For Immediate Release
March 26, 2014
Contact: Doug Sly, (509) 793-2003
Grant Writer Helps Transform BBCC
Terry Kinzel, grant writer and Director of Title V Grants at Big Bend Community College, received a 2013 League for Innovation award on March 2 in Anaheim, California.
Kinzel was one of 400 people nationwide to receive a John and Suanne Roueche Excellence Award. She has authored 17 successful grant applications totaling $17.25 million on behalf of BBCC in the last eight years.
The grants support BBCC’s evolution to online learning, building technology infrastructure and capacity, and remodeling and expanding campus buildings to provide space for new student service programs.
Her work helped establish a campus childcare, supported faculty development, centralized student services, and transformed how developmental math is taught at BBCC.
“Her (Kinzel’s) vision and persistence have transformed the ways in which the college serves students in its large, rural district,” said BBCC President Terry Leas.
Kinzel’s work has created partnerships with various community agencies and universities, helping BBCC deliver higher education to every corner of its 4,600-square-mile service district.
During the worst of the recession–as BBCC lost 25 positions to budget cuts–Kinzel’s success at grant writing helped the college keep moving forward. Three federal grants worth $11.2 million were received from 2009 to 2011.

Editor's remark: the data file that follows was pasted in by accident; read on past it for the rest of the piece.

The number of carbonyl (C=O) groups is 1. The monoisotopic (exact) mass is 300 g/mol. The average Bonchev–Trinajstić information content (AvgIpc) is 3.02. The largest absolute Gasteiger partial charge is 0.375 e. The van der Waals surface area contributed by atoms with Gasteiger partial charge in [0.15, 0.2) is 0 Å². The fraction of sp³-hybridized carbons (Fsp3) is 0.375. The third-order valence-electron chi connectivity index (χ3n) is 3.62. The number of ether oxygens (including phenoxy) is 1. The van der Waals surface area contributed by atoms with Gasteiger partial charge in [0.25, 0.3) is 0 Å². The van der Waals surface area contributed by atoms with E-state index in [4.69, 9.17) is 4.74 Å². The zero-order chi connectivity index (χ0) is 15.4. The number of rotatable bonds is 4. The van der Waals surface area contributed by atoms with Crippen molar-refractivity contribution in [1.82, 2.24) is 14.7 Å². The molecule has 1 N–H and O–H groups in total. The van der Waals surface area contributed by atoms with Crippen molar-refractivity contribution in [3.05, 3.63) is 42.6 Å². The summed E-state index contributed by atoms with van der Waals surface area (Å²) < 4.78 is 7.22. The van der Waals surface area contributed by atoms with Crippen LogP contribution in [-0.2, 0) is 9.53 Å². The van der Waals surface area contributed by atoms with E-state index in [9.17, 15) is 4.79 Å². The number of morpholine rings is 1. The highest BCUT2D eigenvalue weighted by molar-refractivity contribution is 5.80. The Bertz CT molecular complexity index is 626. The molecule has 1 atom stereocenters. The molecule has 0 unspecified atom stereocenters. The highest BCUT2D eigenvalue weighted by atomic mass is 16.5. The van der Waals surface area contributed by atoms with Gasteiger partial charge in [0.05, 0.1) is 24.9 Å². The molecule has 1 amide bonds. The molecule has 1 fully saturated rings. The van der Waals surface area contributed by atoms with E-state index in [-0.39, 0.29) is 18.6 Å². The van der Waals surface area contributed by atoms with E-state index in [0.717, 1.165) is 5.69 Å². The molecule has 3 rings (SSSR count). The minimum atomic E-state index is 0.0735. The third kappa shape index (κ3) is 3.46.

BBCC received the grant awards at a time of heightened nationwide competition for fewer federal grants, Leas said.
BBCC applied for the Title V grants as a Hispanic Serving Institution (HSI). The HSI grants focus on helping Hispanic and rural students attend and complete college programs. BBCC’s Hispanic enrollment as a share of the total has doubled in eight years, from 22 percent to 42 percent.
“The outcomes of recent years show the grant programs have helped expand academic attainment and increased opportunities for all our students,” Leas said.
A new Student Success Center and a new STEM Center for science, technology, engineering, and math were constructed with Title V funds.
Implementation of the Title V programs coincides with extraordinary statistics reported by BBCC’s department of Institutional Research and Planning. BBCC had the highest student achievement point gains among the state’s 34 community colleges in 2011-12. Fall-to-spring retention rates increased to 94 percent in 2012-13. Success rates for pre-college math increased from 50 percent to nearly 80 percent after implementation of a new math model. BBCC had the second highest rate in the state for completion of academic transfer degrees in 2011-12.
“These are exceptional outcomes for a rural college serving an area where the per capita income is 30 percent below the state average,” Leas said.
Two of the grants include an endowment match. Donations to the endowments are matched dollar-for-dollar by federal money. If the college can secure the maximum donations, it will result in endowments valued at a total of $1.12 million to benefit college programs in the future.
Contact the BBCC Foundation (509.793.2004) for more information on donations to the endowment funds, and how to get the dollar-for-dollar match.